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10/18/17 | Stochastic simulation of dopamine neuromodulation for implementation of fluorescent neurochemical probes in the striatal extracellular space.
Beyene AG, McFarlane IR, Pinals RL, Landry MP
ACS Chemical Neuroscience. 2017 Oct 18;8(10):2275-2289. doi: 10.1021/acschemneuro.7b00193

Imaging the dynamic behavior of neuromodulatory neurotransmitters in the extracelluar space that arise from individual quantal release events would constitute a major advance in neurochemical imaging. Spatial and temporal resolution of these highly stochastic neuromodulatory events requires concurrent advances in the chemical development of optical nanosensors selective for neuromodulators in concert with advances in imaging methodologies to capture millisecond neurotransmitter release. Herein, we develop and implement a stochastic model to describe dopamine dynamics in the extracellular space (ECS) of the brain dorsal striatum to guide the design and implementation of fluorescent neurochemical probes that record neurotransmitter dynamics in the ECS. Our model is developed from first-principles and simulates release, diffusion, and reuptake of dopamine in a 3D simulation volume of striatal tissue. We find that in vivo imaging of neuromodulation requires simultaneous optimization of dopamine nanosensor reversibility and sensitivity: dopamine imaging in the striatum or nucleus accumbens requires nanosensors with an optimal dopamine dissociation constant (K) of 1 μM, whereas Ks above 10 μM are required for dopamine imaging in the prefrontal cortex. Furthermore, as a result of the probabilistic nature of dopamine terminal activity in the striatum, our model reveals that imaging frame rates of 20 Hz are optimal for recording temporally resolved dopamine release events. Our work provides a modeling platform to probe how complex neuromodulatory processes can be studied with fluorescent nanosensors and enables direct evaluation of nanosensor chemistry and imaging hardware parameters. Our stochastic model is generic for evaluating fluorescent neurotransmission probes, and is broadly applicable to the design of other neurotransmitter fluorophores and their optimization for implementation in vivo.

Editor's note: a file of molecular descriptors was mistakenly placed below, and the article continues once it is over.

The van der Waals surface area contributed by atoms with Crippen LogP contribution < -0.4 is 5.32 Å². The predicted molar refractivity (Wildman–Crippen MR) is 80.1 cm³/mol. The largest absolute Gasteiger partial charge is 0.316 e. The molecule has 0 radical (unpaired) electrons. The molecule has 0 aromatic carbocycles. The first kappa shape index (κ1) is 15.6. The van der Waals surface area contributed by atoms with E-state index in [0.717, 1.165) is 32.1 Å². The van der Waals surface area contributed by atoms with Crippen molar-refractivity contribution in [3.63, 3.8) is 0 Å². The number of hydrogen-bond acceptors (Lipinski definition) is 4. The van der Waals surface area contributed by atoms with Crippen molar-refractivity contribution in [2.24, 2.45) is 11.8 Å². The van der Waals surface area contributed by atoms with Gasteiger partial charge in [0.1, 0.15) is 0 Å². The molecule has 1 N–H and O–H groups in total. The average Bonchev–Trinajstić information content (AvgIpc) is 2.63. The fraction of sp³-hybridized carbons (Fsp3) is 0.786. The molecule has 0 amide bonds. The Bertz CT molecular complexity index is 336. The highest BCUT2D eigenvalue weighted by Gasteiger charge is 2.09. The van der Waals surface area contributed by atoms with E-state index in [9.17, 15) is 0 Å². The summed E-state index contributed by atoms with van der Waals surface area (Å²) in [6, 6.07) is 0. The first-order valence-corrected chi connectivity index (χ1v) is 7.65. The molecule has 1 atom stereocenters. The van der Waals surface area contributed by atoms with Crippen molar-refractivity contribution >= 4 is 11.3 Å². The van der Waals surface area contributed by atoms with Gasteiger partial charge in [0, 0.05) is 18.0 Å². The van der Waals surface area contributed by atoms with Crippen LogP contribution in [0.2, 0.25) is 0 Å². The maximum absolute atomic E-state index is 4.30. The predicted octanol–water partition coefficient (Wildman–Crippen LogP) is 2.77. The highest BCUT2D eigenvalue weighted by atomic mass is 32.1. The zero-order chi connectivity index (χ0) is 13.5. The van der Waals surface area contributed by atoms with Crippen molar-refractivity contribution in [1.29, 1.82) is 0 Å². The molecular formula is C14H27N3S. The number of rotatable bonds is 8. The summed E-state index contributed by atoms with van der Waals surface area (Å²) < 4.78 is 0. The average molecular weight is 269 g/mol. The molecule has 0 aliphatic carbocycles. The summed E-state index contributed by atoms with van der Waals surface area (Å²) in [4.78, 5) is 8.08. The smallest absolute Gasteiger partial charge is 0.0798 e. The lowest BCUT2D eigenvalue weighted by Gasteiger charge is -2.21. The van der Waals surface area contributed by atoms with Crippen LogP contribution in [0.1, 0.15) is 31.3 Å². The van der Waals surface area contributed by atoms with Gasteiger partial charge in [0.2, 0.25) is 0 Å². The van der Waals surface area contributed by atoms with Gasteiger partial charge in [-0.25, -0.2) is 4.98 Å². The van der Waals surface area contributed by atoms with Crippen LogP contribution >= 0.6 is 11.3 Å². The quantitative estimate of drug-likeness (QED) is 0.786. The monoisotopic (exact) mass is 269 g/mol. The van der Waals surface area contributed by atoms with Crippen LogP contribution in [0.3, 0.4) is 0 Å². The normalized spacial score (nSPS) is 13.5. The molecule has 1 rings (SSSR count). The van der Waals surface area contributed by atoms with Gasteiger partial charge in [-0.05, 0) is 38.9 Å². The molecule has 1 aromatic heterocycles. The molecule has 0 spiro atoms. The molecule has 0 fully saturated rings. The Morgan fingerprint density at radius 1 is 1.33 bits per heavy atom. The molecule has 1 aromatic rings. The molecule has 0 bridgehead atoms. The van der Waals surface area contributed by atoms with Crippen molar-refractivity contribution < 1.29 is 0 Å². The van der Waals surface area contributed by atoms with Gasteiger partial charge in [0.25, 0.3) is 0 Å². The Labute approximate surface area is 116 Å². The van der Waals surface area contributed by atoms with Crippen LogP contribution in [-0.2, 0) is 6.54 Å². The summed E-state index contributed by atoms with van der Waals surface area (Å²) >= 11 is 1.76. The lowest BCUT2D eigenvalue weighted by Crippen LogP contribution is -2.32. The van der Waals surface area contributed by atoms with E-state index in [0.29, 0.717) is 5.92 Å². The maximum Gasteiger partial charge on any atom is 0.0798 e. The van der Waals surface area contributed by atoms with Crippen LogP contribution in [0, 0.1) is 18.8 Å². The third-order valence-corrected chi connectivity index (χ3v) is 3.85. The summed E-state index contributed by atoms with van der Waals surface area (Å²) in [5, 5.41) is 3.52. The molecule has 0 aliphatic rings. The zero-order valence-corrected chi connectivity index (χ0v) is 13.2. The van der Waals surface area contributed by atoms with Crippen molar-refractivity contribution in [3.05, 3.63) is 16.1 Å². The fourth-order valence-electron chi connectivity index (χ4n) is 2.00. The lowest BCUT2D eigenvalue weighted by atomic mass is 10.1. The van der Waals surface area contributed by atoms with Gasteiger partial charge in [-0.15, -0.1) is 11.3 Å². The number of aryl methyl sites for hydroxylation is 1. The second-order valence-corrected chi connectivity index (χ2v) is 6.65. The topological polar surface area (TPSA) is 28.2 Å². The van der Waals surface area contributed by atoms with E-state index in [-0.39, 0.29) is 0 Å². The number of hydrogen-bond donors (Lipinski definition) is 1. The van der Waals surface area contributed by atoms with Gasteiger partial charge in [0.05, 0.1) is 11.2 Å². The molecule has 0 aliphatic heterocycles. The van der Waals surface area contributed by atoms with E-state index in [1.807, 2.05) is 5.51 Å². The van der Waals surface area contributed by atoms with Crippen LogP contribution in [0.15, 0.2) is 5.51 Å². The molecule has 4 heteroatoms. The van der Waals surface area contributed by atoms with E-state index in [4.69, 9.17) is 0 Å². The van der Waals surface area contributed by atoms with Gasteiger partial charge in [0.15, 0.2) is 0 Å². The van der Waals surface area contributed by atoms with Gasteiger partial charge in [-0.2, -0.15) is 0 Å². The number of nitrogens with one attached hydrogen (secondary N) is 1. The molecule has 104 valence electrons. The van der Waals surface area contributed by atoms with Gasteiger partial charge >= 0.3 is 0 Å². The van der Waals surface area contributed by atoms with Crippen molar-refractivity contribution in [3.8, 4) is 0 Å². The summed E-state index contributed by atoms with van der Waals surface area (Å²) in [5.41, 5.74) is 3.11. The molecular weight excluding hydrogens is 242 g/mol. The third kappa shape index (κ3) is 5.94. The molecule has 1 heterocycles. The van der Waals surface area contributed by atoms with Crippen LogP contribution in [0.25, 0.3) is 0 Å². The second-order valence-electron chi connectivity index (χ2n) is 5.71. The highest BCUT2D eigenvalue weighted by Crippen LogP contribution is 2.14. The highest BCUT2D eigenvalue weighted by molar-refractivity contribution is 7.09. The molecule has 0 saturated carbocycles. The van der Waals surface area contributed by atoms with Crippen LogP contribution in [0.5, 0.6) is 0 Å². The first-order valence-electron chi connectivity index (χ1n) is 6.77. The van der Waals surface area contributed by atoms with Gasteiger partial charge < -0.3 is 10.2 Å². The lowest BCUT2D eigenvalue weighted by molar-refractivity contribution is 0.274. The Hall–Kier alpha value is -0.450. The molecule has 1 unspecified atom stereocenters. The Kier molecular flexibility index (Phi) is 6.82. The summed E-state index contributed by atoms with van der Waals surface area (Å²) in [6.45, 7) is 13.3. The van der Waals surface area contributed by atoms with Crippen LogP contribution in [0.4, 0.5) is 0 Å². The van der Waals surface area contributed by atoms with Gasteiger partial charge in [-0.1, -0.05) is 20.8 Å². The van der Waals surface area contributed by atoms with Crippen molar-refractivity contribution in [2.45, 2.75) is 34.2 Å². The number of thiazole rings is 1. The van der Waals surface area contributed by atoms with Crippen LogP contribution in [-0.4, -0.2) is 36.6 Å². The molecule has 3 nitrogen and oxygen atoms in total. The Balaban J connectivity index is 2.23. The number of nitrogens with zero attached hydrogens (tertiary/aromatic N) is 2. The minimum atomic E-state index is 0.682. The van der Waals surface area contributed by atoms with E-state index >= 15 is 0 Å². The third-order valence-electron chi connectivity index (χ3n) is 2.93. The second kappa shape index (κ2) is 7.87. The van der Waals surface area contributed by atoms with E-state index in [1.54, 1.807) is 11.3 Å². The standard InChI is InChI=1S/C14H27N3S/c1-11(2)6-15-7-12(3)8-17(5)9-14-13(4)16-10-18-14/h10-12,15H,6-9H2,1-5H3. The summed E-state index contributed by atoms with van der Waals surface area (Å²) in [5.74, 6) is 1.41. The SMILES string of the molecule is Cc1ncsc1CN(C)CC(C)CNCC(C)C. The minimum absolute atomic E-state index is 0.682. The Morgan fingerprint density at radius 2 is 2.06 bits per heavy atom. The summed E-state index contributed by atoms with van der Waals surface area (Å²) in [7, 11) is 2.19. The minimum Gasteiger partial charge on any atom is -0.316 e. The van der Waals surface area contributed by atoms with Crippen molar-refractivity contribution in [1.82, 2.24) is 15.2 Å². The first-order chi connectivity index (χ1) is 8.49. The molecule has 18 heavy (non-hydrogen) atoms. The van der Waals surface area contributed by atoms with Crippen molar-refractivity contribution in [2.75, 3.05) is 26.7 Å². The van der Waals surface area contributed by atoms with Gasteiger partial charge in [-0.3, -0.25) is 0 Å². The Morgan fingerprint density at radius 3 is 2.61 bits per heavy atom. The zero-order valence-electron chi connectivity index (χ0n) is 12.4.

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08/15/17 | Dual near-Infrared two-photon microscopy for deep-tissue dopamine nanosensor imaging.
Bonis-O'Donnell JT, Page RH, Beyene AG, Tindall EG, McFarlane IR, Landry MP
Advanced Functional Materials. 2017 August 15;27(39):1702112. doi: 10.1002/adfm.v27.3910.1002/adfm.201702112

A key limitation for achieving deep imaging in biological structures lies in photon absorption and scattering leading to attenuation of fluorescence. In particular, neurotransmitter imaging is challenging in the biologically relevant context of the intact brain for which photons must traverse the cranium, skin, and bone. Thus, fluorescence imaging is limited to the surface cortical layers of the brain, only achievable with craniotomy. Herein, this study describes optimal excitation and emission wavelengths for through‐cranium imaging, and demonstrates that near‐infrared emissive nanosensors can be photoexcited using a two‐photon 1560 nm excitation source. Dopamine‐sensitive nanosensors can undergo two‐photon excitation, and provide chirality‐dependent responses selective for dopamine with fluorescent turn‐on responses varying between 20% and 350%. The two‐photon absorption cross‐section and quantum yield of dopamine nanosensors are further calculated, and a two‐photon power law relationship for the nanosensor excitation process is confirmed. Finally, the improved image quality of the nanosensors embedded 2‐mm‐deep into a brain‐mimetic tissue phantom is shown, whereby one‐photon excitation yields 42% scattering, in contrast to 4% scattering when the same object is imaged under two‐photon excitation. The approach overcomes traditional limitations in deep‐tissue fluorescence microscopy, and can enable neurotransmitter imaging in the biologically relevant milieu of the intact and living brain.